Sevres porcelain resists easily categorisation. The vast and diverse production of the Sevres factory during the 19th century reflects the ever-changing fashions of the period. Between 1800 and 1900, however, despite fluctuating fashions and political turbulence, Sevres managed to remain at the forefront of European pottery manufacture, turning out a range of spectacular and unparalleled designs.
The factory, which had been founded in the town of Vincennes (now a suburb of Paris) in 1740, and then reestablished in larger quarters at Sèvres in 1756, became the preeminent porcelain manufacturer in Europe in the second half of the eighteenth century.
Louis XV had been an early investor in the fledgling ceramic enterprise and became its sole owner in 1759. However, due to the upheavals of the French Revolution, its financial position at the beginning of the nineteenth century was extremely precarious. No longer a royal enterprise, the factory also had lost much of its clientele, and its funding reflected the ruinous state of the French economy.
In 1800, Alexandre Brongniart (1770-1847) was appointed to the role of administrator. His appointment marked a change in the factory’s flailing fortunes. Trained as both an engineer and a scientist, Brongniart was both brilliant and immensely capable, and he brought all of his prodigious talents to the running of the troubled porcelain factory. He directed the Sèvres factory as administrator until his death in 1847, and during those five decades influenced every aspect of its organization and production.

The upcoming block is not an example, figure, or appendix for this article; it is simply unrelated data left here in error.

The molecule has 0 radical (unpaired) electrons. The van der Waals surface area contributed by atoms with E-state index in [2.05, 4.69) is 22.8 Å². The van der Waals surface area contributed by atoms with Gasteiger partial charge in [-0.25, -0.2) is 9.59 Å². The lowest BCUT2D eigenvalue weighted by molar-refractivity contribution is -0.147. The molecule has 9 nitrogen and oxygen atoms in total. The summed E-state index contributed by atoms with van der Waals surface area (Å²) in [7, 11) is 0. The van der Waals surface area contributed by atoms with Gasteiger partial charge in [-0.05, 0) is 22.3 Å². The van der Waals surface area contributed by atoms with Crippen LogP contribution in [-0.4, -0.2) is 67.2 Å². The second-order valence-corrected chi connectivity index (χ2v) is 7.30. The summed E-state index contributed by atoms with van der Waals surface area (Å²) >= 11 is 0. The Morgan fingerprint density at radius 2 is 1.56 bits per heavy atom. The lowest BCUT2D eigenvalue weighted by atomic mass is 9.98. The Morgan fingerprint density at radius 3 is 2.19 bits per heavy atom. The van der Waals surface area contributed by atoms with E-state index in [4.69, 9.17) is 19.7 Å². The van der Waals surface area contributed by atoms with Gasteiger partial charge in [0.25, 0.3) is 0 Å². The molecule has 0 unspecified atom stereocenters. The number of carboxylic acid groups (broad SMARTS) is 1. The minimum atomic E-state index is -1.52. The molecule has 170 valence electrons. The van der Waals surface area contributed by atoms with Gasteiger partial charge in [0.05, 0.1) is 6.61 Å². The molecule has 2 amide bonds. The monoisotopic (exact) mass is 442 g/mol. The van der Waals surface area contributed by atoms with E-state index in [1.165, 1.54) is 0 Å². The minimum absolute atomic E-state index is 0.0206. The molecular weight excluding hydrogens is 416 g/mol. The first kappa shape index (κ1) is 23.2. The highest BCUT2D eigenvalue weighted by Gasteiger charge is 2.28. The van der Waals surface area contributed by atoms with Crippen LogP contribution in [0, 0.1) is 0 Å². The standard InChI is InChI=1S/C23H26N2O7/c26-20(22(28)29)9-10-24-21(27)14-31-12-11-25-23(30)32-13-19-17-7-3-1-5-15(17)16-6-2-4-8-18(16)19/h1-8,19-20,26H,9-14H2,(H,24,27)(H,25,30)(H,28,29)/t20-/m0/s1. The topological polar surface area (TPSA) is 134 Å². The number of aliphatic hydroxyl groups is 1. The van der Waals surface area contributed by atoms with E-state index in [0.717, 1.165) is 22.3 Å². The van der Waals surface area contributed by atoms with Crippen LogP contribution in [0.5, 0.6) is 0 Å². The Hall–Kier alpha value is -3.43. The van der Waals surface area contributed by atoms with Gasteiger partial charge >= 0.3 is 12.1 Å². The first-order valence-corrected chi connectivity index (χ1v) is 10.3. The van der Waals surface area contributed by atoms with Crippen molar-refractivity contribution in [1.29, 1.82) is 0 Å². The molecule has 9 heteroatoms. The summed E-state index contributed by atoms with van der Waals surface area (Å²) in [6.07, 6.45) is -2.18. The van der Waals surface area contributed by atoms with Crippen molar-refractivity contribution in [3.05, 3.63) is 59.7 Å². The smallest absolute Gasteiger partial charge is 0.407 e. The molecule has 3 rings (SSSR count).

Immediately, Brogniart sold off Sevres’ old, undecorated stock. He filled the factory with new forms in its place – largely in the then-fashionable, though some might say severe, Neoclassical style. The formula used to make the porcelain was also improved and new colours devised. Brongniart also oversaw the development of a new type of kiln that was both more efficient and cost-effective.
Much of the factory's output during Brongniart's first decade reflected the prevailing Empire taste, which favoured extensive gilding, rich border designs, and elaborate figural scenes. Backgrounds simulating marble or a variety of hardstones were employed with greater frequency. The new range of enamel colours which were developed under Brongniart made it easier to achieve these imitation surfaces, and it is thought that his interest in mineralogy provided the impetus for this type of decoration.
Brongniart oversaw the introduction of schemed sets. The individual articles which come together to make a dinner or coffee set were unified decoratively as well as stylistically. Dinner services were given coherence by the use of an overall theme, in addition to shared border patterns and ground colours.
One of the best examples of this can be found in the "Service des Départements," which was conceived by Brongniart in 1824. Each of the plates in the service was decorated with a famous topographical view of the department (administrative unit) of France that it represented, and its border was painted with small cameo portraits of figures from the region, as well as symbols of the major arts, industries, and products of the area.
Sevres produced an extraordinary range of wares throughout the first half of the nineteenth century. A recent exhibition catalogue devoted to Brogniart’s influence at Sevres listed over 92 new vase forms and 89 individual cup forms. The factory also produced water jugs, toiletry items and other functional objects. During this period, a new form rarely replaced an older one; the range of production simply increased.
The same was true of decoration, as the factory was working in a wide variety of styles at any given time.